“Aim your gaze and heart not towards an emergency pragmatism that shows itself to be perpetually provisional, but instead an approach aimed at removing the structural causes of poverty. Let us recall that the root of all ills is inequality”, says Francis, repeating his words in the apostolic exhortation Evangelii gaudium: “we have to say 'thou shalt not' to an economy of exclusion and inequality. Such an economy kills. How can it be that it is not a news item when an elderly homeless person dies of exposure, but it is news when the stock market loses two points? This is a case of exclusion. … It is no longer simply about exploitation and oppression, but something new. … The excluded are not the 'exploited' but the outcast, the 'leftovers'”.
“It is therefore necessary, if we really want to solve problems and not become lost in sophisms, to remove the root of all evil, which is inequality. To do this, there are some priority decisions to be made: to renounce the absolute autonomy of markets and financial speculation, and to act above all on the structural causes of inequality”.
“Politics, though often denigrated, remains a lofty vocation and one of the highest forms of charity, inasmuch as it seeks the common good”, he continues. “Where, then, should a healthy economic policy begin? What are the necessary pillars for public administration? The answer is precise: the dignity of the human person and the common good. Unfortunately, however, these two pillars, that ought to structure economic policy, often 'seem to be a mere addendum imported from without in order to fill out a political discourse lacking in perspectives or plans for integral development. … Please, be courageous and do not be afraid, in political and economic projects, to allow yourselves to be influenced by a broader meaning of life as this will help you to truly serve the common good and will give you strength in 'striving to increase the goods of this world and to make them more accessible to all'”.
With reference to the third point, the Pope again mentioned a comment he heard many years ago from an elderly peasant: “God always forgives; men forgive at times; but the Earth never forgives. We must care for our sister the Earth, our Mother Earth, so that she does not respond with destruction”. “Faced with the goods of the Earth, we are required 'not to lose sight of the origin or purpose of these goods, so as to bring about a world of fairness and solidarity', says the social doctrine of the Church. The Earth has been entrusted to us in order to be a Mother to us, able to give what is necessary for each person to live. … The Earth is not an inheritance we have received from our parents, but rather a loan from our offspring to us, so that we may take care of it, enable it to continue and restore it to them”.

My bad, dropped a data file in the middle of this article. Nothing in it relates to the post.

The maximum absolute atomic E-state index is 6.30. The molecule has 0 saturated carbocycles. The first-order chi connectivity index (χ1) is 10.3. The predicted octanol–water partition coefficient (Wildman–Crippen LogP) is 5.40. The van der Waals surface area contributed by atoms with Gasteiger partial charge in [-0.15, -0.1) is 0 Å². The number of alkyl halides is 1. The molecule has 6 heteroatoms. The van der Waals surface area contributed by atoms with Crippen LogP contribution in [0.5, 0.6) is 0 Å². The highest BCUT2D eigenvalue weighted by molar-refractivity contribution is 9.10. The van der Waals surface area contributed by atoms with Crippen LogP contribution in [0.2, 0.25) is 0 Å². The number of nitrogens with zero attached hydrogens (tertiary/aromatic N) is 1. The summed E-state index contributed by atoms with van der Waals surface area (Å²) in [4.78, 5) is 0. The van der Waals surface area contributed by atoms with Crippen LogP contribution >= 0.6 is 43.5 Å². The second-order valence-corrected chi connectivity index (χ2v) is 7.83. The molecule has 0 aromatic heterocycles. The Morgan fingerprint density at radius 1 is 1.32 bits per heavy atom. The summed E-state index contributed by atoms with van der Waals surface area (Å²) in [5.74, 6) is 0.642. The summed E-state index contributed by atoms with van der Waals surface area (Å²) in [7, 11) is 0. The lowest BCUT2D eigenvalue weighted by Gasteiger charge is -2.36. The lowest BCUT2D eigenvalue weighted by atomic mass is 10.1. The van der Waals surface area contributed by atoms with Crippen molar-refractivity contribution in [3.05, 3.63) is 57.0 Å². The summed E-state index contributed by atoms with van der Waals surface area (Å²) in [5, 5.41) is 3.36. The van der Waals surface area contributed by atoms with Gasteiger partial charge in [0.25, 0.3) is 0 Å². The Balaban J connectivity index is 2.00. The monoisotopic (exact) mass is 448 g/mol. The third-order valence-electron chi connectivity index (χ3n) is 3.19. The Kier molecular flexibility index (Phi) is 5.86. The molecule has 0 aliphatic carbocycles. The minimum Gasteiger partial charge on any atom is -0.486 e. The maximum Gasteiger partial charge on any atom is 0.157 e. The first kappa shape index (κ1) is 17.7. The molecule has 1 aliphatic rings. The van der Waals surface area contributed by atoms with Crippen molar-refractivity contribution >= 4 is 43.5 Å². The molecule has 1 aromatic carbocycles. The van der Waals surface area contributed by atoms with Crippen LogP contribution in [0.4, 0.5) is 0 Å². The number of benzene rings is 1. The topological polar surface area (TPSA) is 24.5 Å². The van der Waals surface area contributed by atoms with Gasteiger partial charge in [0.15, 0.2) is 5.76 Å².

“The stewardship of the Earth is not a task exclusive to Christians, but instead applies to all”, he continued. “I entrust to you what I said during the Mass of the beginning of my ministry as Bishop of Rome: 'I would like to ask all those who have positions of responsibility in economic, political and social life, and all men and women of goodwill: let us be “protectors” of creation, protectors of God’s plan inscribed in nature, protectors of one another and of the environment. Let us not allow omens of destruction and death to accompany the advance of this world! But to be “protectors”, we also have to keep watch over ourselves! … We must not be afraid of goodness or even tenderness'. Care for the Earth not only with goodness, but also with tenderness”.
The Pope: the participation of women in the social and ecclesial spheres is a challenge that cannot be deferred
Vatican City, 7 February 2015 (VIS) - “Women's cultures: between equality and difference” was the theme of the Plenary Assembly of the Pontifical Council for Culture, an issue of great interest to Pope Francis, as he affirmed this morning while receiving in audience the participants in the event. He reiterated the importance of finding “criteria and new ways to enable women to no longer feel like guests, but instead to be full participants in the various areas of social and ecclesial life”.
“The Church is a woman, she is female!” he exclaimed. “This is a challenge that cannot be deferred. I say this to the pastors of Christian communities, here representing the universal Church, but also to lay women and men engaged in different ways in culture, education, the economy, politics, the world of work, families, and religious institutions”, he continued, offering an “itinerary” and a series of “guidelines to develop this effort throughout the world, in the heart of all cultures, in dialogue with the various religious affiliations”.
With reference to the first theme considered in the Plenary Assembly, “Between equality and difference: the quest for an equilibrium”, Pope Francis remarked that this equilibrium must be harmonious, not merely a question of balance. “This aspect must not be faced ideologically, because the 'lens' of ideology prevents us from seeing reality clearly. Equality and difference of women – like that of men – is best perceived from the perspective of 'with', in relation to, rather than 'against'. We have long left behind, at least in western societies, the model of the social subordination of women to men, a centuries-old model whose negative effects are nonetheless not yet fully spent. We have also left behind a second model, that of parity, pure and simple, applied mechanically, and of absolute equality. A new paradigm has thus taken shape, that of reciprocity in equivalence and in difference. The relationship between man and woman, therefore, must recognise that both are necessary inasmuch as they possess an identical nature but different modalities. One is necessary to the other, since the fullness of the person is thus truly achieved”.